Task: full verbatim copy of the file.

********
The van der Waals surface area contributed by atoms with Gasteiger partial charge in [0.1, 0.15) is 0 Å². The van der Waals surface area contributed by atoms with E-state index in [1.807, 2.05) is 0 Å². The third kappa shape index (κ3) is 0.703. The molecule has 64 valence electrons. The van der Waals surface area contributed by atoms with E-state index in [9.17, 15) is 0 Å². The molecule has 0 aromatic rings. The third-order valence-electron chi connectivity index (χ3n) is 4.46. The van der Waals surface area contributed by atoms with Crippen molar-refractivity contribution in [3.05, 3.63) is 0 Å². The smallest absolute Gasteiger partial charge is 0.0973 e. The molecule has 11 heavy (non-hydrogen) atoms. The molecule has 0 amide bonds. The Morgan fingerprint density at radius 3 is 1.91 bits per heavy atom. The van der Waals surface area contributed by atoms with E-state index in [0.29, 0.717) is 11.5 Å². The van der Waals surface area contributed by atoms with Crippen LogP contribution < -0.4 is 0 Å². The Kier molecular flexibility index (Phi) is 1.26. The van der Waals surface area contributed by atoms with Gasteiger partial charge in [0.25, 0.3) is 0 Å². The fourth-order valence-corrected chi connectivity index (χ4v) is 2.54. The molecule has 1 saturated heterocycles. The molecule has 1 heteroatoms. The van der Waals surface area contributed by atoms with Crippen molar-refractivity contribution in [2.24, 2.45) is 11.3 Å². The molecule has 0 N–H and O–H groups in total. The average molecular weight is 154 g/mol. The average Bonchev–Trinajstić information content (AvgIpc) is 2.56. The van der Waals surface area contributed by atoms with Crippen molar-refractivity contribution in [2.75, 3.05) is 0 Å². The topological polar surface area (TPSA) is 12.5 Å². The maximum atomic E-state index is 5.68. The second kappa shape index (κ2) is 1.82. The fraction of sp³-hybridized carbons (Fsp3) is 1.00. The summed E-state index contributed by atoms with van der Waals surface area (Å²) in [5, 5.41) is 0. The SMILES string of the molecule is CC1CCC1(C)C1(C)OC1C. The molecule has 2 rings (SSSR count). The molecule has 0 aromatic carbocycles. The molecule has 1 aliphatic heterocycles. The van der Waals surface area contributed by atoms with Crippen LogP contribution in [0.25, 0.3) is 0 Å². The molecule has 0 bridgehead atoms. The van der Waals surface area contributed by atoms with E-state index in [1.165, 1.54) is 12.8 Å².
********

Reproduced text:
The van der Waals surface area contributed by atoms with Gasteiger partial charge in [0.1, 0.15) is 0 Å². The van der Waals surface area contributed by atoms with E-state index in [1.807, 2.05) is 0 Å². The third kappa shape index (κ3) is 0.703. The molecule has 64 valence electrons. The van der Waals surface area contributed by atoms with E-state index in [9.17, 15) is 0 Å². The molecule has 0 aromatic rings. The third-order valence-electron chi connectivity index (χ3n) is 4.46. The van der Waals surface area contributed by atoms with Crippen molar-refractivity contribution in [3.05, 3.63) is 0 Å². The smallest absolute Gasteiger partial charge is 0.0973 e. The molecule has 11 heavy (non-hydrogen) atoms. The molecule has 0 amide bonds. The Morgan fingerprint density at radius 3 is 1.91 bits per heavy atom. The van der Waals surface area contributed by atoms with E-state index in [0.29, 0.717) is 11.5 Å². The van der Waals surface area contributed by atoms with Crippen LogP contribution < -0.4 is 0 Å². The Kier molecular flexibility index (Phi) is 1.26. The van der Waals surface area contributed by atoms with Gasteiger partial charge in [0.25, 0.3) is 0 Å². The fourth-order valence-corrected chi connectivity index (χ4v) is 2.54. The molecule has 1 saturated heterocycles. The molecule has 1 heteroatoms. The van der Waals surface area contributed by atoms with Crippen molar-refractivity contribution in [2.24, 2.45) is 11.3 Å². The molecule has 0 N–H and O–H groups in total. The average molecular weight is 154 g/mol. The average Bonchev–Trinajstić information content (AvgIpc) is 2.56. The van der Waals surface area contributed by atoms with Crippen molar-refractivity contribution in [2.75, 3.05) is 0 Å². The topological polar surface area (TPSA) is 12.5 Å². The maximum atomic E-state index is 5.68. The second kappa shape index (κ2) is 1.82. The fraction of sp³-hybridized carbons (Fsp3) is 1.00. The summed E-state index contributed by atoms with van der Waals surface area (Å²) in [5, 5.41) is 0. The SMILES string of the molecule is CC1CCC1(C)C1(C)OC1C. The molecule has 2 rings (SSSR count). The molecule has 0 aromatic carbocycles. The molecule has 1 aliphatic heterocycles. The van der Waals surface area contributed by atoms with Crippen LogP contribution in [0.25, 0.3) is 0 Å². The molecule has 0 bridgehead atoms. The van der Waals surface area contributed by atoms with E-state index in [1.165, 1.54) is 12.8 Å².